|Publication number||US4365678 A|
|Application number||US 06/210,914|
|Publication date||Dec 28, 1982|
|Filing date||Nov 28, 1980|
|Priority date||Nov 28, 1980|
|Publication number||06210914, 210914, US 4365678 A, US 4365678A, US-A-4365678, US4365678 A, US4365678A|
|Inventors||John L. Fitch|
|Original Assignee||Mobil Oil Corporation|
|Export Citation||BiBTeX, EndNote, RefMan|
|Patent Citations (9), Referenced by (24), Classifications (12), Legal Events (1)|
|External Links: USPTO, USPTO Assignment, Espacenet|
1. Field of the Invention
The present invention relates to the rotary drilling of deep wellbores, particularly high-angle or "extended reach drilled" boreholes, and is particularly concerned with improved tubular drill string members, such as drill collars or drill pipe which incorporates contoured circumferential surfaces aiding in the generation of longitudinal forces toward the bottom of a deviated borehole when the drill string is rotated.
When drilling wellbores with deviated boreholes at angles which reach or exceed 60° from the vertical, the ordinary problems encountered in drilling deviated boreholes are magnified and new problems are generated. Among these new problems which arise is the obtention of an adequate weight-on-bit (WOB) at the bottom of the drill string. Essentially, weight-on-bit can be applied to the bottom of the drill string in various ways other than the utilization of the (passive) force of gravity which entails the weight of the drill string acting on the bit.
One feasible method of applying weight-on-bit consists in the use of drill collars or drill pipe which an external circumferential "spirally grooved" or "threaded" surface configuration adapted to produce a longitudinal force towards the bottom of the drill string upon rotation of the pipe during conveyance of the return flow of drilling fluid or mud over the spiral surface. Presently known drill collars which incorporate this "spiral" outer surface configuration have not been able to meet this problem in a satisfactory manner due to a surface "spiral" contour which is not suitably correlated with the required weight-on-bit conditions.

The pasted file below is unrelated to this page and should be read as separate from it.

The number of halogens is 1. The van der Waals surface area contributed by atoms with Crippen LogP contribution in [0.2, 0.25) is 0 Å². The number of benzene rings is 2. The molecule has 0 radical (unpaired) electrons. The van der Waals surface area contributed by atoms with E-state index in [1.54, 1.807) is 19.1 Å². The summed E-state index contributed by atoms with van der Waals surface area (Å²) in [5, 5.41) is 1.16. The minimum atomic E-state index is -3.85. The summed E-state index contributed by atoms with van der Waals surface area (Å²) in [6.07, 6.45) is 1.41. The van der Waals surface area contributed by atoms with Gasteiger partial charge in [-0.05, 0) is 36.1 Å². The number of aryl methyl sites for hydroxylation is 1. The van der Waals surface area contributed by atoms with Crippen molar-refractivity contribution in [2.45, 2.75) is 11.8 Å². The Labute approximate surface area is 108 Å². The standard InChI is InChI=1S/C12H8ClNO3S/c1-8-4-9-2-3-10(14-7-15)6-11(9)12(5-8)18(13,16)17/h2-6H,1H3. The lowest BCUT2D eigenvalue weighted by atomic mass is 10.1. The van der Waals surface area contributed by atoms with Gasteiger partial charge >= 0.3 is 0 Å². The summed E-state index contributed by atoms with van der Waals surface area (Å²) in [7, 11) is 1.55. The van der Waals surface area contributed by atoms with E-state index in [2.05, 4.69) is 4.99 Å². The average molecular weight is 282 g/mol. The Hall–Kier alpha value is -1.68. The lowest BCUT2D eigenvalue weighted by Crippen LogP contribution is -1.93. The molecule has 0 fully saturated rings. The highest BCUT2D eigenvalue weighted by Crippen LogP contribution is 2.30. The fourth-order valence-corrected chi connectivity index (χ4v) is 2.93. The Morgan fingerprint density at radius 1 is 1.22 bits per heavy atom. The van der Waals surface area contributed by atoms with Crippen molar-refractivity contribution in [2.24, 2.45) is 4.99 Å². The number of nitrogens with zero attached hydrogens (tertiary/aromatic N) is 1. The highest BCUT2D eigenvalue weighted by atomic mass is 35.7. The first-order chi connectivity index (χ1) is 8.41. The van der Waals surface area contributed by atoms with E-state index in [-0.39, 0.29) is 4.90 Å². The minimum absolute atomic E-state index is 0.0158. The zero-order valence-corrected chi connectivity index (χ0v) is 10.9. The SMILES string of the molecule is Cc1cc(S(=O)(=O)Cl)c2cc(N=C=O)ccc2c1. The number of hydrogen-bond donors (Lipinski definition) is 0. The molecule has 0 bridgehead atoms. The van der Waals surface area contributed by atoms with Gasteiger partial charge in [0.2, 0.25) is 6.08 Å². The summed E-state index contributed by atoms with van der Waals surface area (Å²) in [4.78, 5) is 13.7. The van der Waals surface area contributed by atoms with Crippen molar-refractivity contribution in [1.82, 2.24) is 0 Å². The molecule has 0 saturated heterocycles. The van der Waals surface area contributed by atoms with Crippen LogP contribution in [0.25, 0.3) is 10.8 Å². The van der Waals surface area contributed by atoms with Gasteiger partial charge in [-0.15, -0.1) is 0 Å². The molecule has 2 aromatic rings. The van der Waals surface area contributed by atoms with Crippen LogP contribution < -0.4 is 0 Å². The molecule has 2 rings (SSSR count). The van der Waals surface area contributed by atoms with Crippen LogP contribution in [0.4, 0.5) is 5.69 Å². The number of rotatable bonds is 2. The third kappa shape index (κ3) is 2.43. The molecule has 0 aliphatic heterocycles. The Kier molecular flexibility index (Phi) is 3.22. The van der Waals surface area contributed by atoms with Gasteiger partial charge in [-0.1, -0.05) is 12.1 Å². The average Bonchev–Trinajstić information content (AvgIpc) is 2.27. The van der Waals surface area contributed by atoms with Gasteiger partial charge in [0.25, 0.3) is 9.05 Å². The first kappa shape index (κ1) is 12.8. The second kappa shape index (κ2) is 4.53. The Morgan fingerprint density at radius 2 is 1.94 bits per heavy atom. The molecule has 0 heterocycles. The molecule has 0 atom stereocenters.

2. Discussion of the Prior Art
Described in U.S. Pat. No. 3,194,331 to E. P. Arnold is an invention relating to drill collars employed in the rotary drilling of deep wells, with the drill collars being coupled in multiple successions at the lower end of a tubular drill string for controlling weight-on-bit and for cooperation with the wellbore well in minimizing borehole deviation. A specially designed groove configuration is provided on the exterior and circumference of a drill collar. During drilling rotation of the drill string return flow of drilling fluid or mud upwardly through the annulus of the borehole about the drill string will react downwardly on the upwardly facing groove surfaces and produce an auxiliary lead acting downwardly on the bit supplemental to drill collar weighting. This will facilitate the replacement of a number of drill collars with less expensive drill pipe.
Similar structures for drill collars and drill pipes incorporating the same concept as Arnold and intended for substantially the same purpose, may be found in U.S. Pat. Nos. 2,999,552; 3,146,611; 3,360,960 and 3,554,307. All of these patents provide for spirally grooved or threaded circumferential surfaces which will assist in the weighting of the drill bit.
Although structural similarities are in evidence with respect to the tubular drill string member of the present invention and the above-mentioned prior art publications, none of the prior art patents are adapted to engage the wall of the borehole and to propagate there along due to the contoured outer surface of the tubular member so as to generate a longitudinal force towards the bottom of a deviated borehole upon rotation of the drill string.
Accordingly, it is an object of the present invention to provide a novel tubular member for a drill string used in the rotary drilling of deviated boreholes, which includes an outer circumferential surface which is contoured and adapted to engage the wall of the borehole so as to produce a longitudinally downward force on the drill bit upon rotation of the drill string.
Another object of the invention is to provide a tubular member of the type described which may be a drill collar or section of drill pipe, wherein the contoured surface is constituted of a helical thread of a pitch which will impart a longitudinal force towards the drill bit upon rotation of the tubular member.
Reference may now be had to the following detailed description of preferred embodiments of the invention, taken in conjunction with the accompanying drawings; in which: